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Publication numberUS20020072902 A1
Publication typeApplication
Application numberUS 09/994,888
Publication dateJun 13, 2002
Filing dateNov 28, 2001
Priority dateNov 29, 2000
Also published asDE10059362A1, EP1225580A1
Publication number09994888, 994888, US 2002/0072902 A1, US 2002/072902 A1, US 20020072902 A1, US 20020072902A1, US 2002072902 A1, US 2002072902A1, US-A1-20020072902, US-A1-2002072902, US2002/0072902A1, US2002/072902A1, US20020072902 A1, US20020072902A1, US2002072902 A1, US2002072902A1
InventorsChristian Gerlach, Ivan Bourmeyster
Original AssigneeAlcatel
Export CitationBiBTeX, EndNote, RefMan
External Links: USPTO, USPTO Assignment, Espacenet
Adoptive storage of audio signals
US 20020072902 A1
Abstract
A process for storing audio signals, in particular speech messages, comprises the following process steps: (a) digitalization of incoming audio signals; (b) storage of the digitalized audio signals in a memory in areas with a first memory size and bit rate; (c) monitoring of the occupancy of the memory; (d) determination of the current occupancy rate, in particular full occupancy of the memory; (e) reduction of the memory size and bit rate of the already stored audio signals to a second, smaller value as soon as a predetermined occupancy rate of the memory is reached and (f) occupation of the memory space released in the memory at least in part by newly incoming audio signals.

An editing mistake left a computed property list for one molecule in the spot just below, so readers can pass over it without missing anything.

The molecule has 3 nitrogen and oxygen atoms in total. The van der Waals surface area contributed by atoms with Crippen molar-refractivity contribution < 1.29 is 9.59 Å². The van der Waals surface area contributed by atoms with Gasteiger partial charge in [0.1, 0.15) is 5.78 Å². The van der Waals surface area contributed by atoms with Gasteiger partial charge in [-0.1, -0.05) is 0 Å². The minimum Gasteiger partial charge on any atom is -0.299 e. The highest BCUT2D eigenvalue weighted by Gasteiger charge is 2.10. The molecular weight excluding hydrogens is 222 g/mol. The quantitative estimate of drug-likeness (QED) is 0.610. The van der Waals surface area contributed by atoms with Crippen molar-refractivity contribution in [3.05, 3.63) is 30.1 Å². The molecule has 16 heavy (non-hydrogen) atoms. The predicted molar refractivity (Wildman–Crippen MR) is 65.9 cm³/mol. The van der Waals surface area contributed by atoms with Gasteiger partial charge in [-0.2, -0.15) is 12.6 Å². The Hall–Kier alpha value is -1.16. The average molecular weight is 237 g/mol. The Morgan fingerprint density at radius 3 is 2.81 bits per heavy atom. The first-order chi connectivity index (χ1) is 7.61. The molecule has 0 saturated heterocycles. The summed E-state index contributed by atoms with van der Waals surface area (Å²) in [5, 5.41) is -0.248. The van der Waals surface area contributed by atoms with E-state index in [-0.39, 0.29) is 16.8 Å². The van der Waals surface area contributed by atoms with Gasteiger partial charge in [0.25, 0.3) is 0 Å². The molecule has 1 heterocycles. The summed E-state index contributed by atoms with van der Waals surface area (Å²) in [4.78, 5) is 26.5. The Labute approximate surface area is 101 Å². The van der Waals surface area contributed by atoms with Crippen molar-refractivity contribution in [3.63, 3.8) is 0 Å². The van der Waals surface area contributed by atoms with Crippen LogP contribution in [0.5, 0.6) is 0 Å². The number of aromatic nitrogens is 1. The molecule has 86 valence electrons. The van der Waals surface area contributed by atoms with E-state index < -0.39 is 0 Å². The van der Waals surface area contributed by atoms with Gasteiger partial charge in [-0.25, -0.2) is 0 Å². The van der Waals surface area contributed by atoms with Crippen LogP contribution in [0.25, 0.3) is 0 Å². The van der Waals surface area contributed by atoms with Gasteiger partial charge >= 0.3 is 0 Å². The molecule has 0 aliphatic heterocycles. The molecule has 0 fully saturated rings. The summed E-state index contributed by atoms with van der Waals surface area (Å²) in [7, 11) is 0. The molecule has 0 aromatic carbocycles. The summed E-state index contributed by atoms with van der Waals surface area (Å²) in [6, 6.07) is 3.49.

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Claims(9)
1. A process for storing audio signals, in particular speech messages, comprising the following process steps:
(a) digitalization of incoming audio signals s(n);
(b) storage of the digitalized audio signals a(n) in a memory in areas with a(n) first memory size and bit rate;
(c) monitoring of the occupancy of the memory;
(d) determination of the current occupancy rate, in particular full occupancy of the memory;
(e) reduction of the memory size and bit rate for the already stored audio signals a(n) to a second, smaller value as soon as a predetermined occupancy rate of the memory is reached and
(f) occupation of the memory space released in the memory at least in part by newly incoming audio signals s(n).
2. A process according to claim 1, wherein additionally a reduction of the memory size and bit rate of the already stored audio signals a(n) takes place in pauses in use when no newly incoming audio signals s(n) are received.